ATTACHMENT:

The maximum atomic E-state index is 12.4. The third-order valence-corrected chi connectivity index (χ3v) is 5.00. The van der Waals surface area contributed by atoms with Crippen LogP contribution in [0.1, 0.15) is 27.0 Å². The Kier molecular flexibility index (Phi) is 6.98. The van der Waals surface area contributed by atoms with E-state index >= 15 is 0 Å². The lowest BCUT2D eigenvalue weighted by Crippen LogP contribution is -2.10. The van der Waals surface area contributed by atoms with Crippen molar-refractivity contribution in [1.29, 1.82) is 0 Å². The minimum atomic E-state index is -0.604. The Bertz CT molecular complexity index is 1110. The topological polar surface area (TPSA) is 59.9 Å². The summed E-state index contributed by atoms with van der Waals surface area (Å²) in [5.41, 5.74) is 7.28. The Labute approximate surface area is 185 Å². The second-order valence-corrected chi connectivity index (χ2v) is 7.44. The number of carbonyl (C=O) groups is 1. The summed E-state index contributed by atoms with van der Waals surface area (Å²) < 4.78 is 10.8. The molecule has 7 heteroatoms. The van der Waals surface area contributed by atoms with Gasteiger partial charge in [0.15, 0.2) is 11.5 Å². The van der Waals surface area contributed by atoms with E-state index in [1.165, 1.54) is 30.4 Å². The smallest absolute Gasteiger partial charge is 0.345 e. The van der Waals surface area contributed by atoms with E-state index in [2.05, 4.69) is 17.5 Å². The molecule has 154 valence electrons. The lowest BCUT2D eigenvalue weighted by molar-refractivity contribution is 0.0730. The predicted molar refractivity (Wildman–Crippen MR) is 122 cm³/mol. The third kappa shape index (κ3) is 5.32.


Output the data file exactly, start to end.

The maximum atomic E-state index is 12.4. The third-order valence-corrected chi connectivity index (χ3v) is 5.00. The van der Waals surface area contributed by atoms with Crippen LogP contribution in [0.1, 0.15) is 27.0 Å². The Kier molecular flexibility index (Phi) is 6.98. The van der Waals surface area contributed by atoms with E-state index >= 15 is 0 Å². The lowest BCUT2D eigenvalue weighted by Crippen LogP contribution is -2.10. The van der Waals surface area contributed by atoms with Crippen molar-refractivity contribution in [1.29, 1.82) is 0 Å². The minimum atomic E-state index is -0.604. The Bertz CT molecular complexity index is 1110. The topological polar surface area (TPSA) is 59.9 Å². The summed E-state index contributed by atoms with van der Waals surface area (Å²) in [5.41, 5.74) is 7.28. The Labute approximate surface area is 185 Å². The second-order valence-corrected chi connectivity index (χ2v) is 7.44. The number of carbonyl (C=O) groups is 1. The summed E-state index contributed by atoms with van der Waals surface area (Å²) < 4.78 is 10.8. The molecule has 7 heteroatoms. The van der Waals surface area contributed by atoms with Gasteiger partial charge in [0.15, 0.2) is 11.5 Å². The van der Waals surface area contributed by atoms with E-state index in [1.165, 1.54) is 30.4 Å². The smallest absolute Gasteiger partial charge is 0.345 e. The van der Waals surface area contributed by atoms with E-state index in [2.05, 4.69) is 17.5 Å². The molecule has 154 valence electrons. The lowest BCUT2D eigenvalue weighted by molar-refractivity contribution is 0.0730. The predicted molar refractivity (Wildman–Crippen MR) is 122 cm³/mol. The third kappa shape index (κ3) is 5.32.